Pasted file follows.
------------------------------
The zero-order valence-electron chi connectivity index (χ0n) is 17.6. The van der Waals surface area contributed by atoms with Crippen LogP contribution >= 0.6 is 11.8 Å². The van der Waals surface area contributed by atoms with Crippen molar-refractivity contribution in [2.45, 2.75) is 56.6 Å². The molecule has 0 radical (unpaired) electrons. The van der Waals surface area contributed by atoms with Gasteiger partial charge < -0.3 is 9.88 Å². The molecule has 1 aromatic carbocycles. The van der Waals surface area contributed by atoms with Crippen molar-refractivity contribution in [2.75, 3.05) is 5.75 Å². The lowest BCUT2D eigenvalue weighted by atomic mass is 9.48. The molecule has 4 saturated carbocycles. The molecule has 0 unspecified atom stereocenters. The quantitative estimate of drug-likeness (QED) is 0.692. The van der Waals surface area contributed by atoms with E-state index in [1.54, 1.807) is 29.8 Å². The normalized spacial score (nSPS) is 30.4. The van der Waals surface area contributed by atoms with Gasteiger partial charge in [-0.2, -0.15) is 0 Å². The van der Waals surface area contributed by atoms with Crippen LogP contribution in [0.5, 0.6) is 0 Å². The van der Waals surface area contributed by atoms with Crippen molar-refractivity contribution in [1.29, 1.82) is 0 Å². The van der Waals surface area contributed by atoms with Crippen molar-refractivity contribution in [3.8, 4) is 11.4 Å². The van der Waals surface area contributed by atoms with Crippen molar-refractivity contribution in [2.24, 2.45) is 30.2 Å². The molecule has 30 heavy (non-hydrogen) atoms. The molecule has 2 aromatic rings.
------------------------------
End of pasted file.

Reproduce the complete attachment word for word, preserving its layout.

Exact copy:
The zero-order valence-electron chi connectivity index (χ0n) is 17.6. The van der Waals surface area contributed by atoms with Crippen LogP contribution >= 0.6 is 11.8 Å². The van der Waals surface area contributed by atoms with Crippen molar-refractivity contribution in [2.45, 2.75) is 56.6 Å². The molecule has 0 radical (unpaired) electrons. The van der Waals surface area contributed by atoms with Gasteiger partial charge < -0.3 is 9.88 Å². The molecule has 1 aromatic carbocycles. The van der Waals surface area contributed by atoms with Crippen molar-refractivity contribution in [2.75, 3.05) is 5.75 Å². The lowest BCUT2D eigenvalue weighted by atomic mass is 9.48. The molecule has 4 saturated carbocycles. The molecule has 0 unspecified atom stereocenters. The quantitative estimate of drug-likeness (QED) is 0.692. The van der Waals surface area contributed by atoms with E-state index in [1.54, 1.807) is 29.8 Å². The normalized spacial score (nSPS) is 30.4. The van der Waals surface area contributed by atoms with Gasteiger partial charge in [-0.2, -0.15) is 0 Å². The van der Waals surface area contributed by atoms with Crippen LogP contribution in [0.5, 0.6) is 0 Å². The van der Waals surface area contributed by atoms with Crippen molar-refractivity contribution in [1.29, 1.82) is 0 Å². The van der Waals surface area contributed by atoms with Crippen molar-refractivity contribution in [3.8, 4) is 11.4 Å². The van der Waals surface area contributed by atoms with Crippen molar-refractivity contribution in [2.24, 2.45) is 30.2 Å². The molecule has 30 heavy (non-hydrogen) atoms. The molecule has 2 aromatic rings.